• Vito Patella , MD

    Dear Anna ,
    an Italian Oncologist in Bologna ( I ) , I have been wondering if mets in the scan means limited to bone , or to bone & elsewhere . I’d appreciate knowing that , for cure ratio goes differently .
    Let me know which treatment you are getting right now , and I’ll be glad being useful to a special person like you .
    God bless you ,
    Vito Patella

  • George Rubin

    Dear Anna,

    I am sorry to learn of your situation – it seems only yesterday during one of your visits to Sydney that I enjoyed your effervescent personality and enthusiasm for your new venture. I’ll look forward to reading and learning from your blog and meantime send my warmest best wishes to you.

  • kishore

    Hi Anna,

    Having continuous touch with patients of breast cancer, i can imagine what your feelings are. I happen to be associated with 2 close friends who are almost in your situation but with different cancers. Unfortunately one passed away with gastric cancer and other is living with renal cancer (metastatic). I am speaking with him regularly and my friend also is a doctor who is trying everything (alternative medicine). I think when we are patients, there is nothing which prevents us to become and behave like ordinary patients – in relation to hope, belief that other treatments will work.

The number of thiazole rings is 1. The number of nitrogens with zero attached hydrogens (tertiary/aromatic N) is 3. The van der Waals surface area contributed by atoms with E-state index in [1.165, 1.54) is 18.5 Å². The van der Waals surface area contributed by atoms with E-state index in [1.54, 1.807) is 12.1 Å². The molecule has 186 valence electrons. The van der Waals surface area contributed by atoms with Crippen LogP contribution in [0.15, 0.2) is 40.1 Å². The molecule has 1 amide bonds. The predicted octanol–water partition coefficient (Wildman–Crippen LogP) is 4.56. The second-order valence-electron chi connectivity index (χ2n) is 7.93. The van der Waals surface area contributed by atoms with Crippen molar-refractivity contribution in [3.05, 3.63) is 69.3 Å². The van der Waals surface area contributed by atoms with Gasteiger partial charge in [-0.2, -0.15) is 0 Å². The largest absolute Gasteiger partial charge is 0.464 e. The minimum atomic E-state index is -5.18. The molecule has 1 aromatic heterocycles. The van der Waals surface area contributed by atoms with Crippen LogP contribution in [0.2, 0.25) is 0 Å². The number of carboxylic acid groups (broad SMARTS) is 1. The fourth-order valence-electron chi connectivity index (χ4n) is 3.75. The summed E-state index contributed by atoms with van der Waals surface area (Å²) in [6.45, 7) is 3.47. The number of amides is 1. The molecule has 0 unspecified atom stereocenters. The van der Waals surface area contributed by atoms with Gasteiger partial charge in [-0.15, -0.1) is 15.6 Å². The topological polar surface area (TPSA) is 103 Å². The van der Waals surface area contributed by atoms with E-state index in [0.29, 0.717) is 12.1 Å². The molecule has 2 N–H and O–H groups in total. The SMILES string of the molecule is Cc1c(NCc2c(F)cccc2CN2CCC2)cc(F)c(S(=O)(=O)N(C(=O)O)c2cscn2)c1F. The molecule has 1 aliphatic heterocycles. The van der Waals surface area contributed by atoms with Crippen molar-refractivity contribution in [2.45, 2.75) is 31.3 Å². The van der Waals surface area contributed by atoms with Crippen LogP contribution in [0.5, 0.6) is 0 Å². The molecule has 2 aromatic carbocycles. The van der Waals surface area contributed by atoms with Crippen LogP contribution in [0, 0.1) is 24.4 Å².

In fact we do not know the cancer completely (probably know just the basics, in spite of our EB approach and all that stuff). When we do not know – i think trying different methods of treatment should be encouraged.

    I know i am not as expressive as you are – But my sincere best wishes for you and I hope you will receive that miracle cure. The world needs active people like you.

    I believe There is a Siddha doctor (a traditional indian medical practice like ayurveda) who uses heavy metals for advanced cancers with good results. I will try to find out the address or information about this doctor and pass on the information if you want.

  • Ann Ryder

    Dear Anna,